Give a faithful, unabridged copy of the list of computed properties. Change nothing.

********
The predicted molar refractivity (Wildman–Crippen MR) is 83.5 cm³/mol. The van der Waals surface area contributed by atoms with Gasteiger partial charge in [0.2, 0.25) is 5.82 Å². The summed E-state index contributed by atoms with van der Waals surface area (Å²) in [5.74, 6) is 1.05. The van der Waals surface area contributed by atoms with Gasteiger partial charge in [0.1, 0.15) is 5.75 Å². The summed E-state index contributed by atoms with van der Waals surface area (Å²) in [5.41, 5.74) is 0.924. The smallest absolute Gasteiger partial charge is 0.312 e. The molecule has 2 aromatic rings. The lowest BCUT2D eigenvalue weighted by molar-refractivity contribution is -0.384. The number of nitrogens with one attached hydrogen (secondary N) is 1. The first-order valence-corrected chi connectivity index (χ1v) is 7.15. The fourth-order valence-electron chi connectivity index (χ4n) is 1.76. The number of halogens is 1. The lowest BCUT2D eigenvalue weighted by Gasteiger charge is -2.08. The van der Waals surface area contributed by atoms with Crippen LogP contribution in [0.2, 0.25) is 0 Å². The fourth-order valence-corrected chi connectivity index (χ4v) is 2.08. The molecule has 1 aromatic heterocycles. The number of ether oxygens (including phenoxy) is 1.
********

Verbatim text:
The predicted molar refractivity (Wildman–Crippen MR) is 83.5 cm³/mol. The van der Waals surface area contributed by atoms with Gasteiger partial charge in [0.2, 0.25) is 5.82 Å². The summed E-state index contributed by atoms with van der Waals surface area (Å²) in [5.74, 6) is 1.05. The van der Waals surface area contributed by atoms with Gasteiger partial charge in [0.1, 0.15) is 5.75 Å². The summed E-state index contributed by atoms with van der Waals surface area (Å²) in [5.41, 5.74) is 0.924. The smallest absolute Gasteiger partial charge is 0.312 e. The molecule has 2 aromatic rings. The lowest BCUT2D eigenvalue weighted by molar-refractivity contribution is -0.384. The number of nitrogens with one attached hydrogen (secondary N) is 1. The first-order valence-corrected chi connectivity index (χ1v) is 7.15. The fourth-order valence-electron chi connectivity index (χ4n) is 1.76. The number of halogens is 1. The lowest BCUT2D eigenvalue weighted by Gasteiger charge is -2.08. The van der Waals surface area contributed by atoms with Crippen LogP contribution in [0.2, 0.25) is 0 Å². The fourth-order valence-corrected chi connectivity index (χ4v) is 2.08. The molecule has 1 aromatic heterocycles. The number of ether oxygens (including phenoxy) is 1.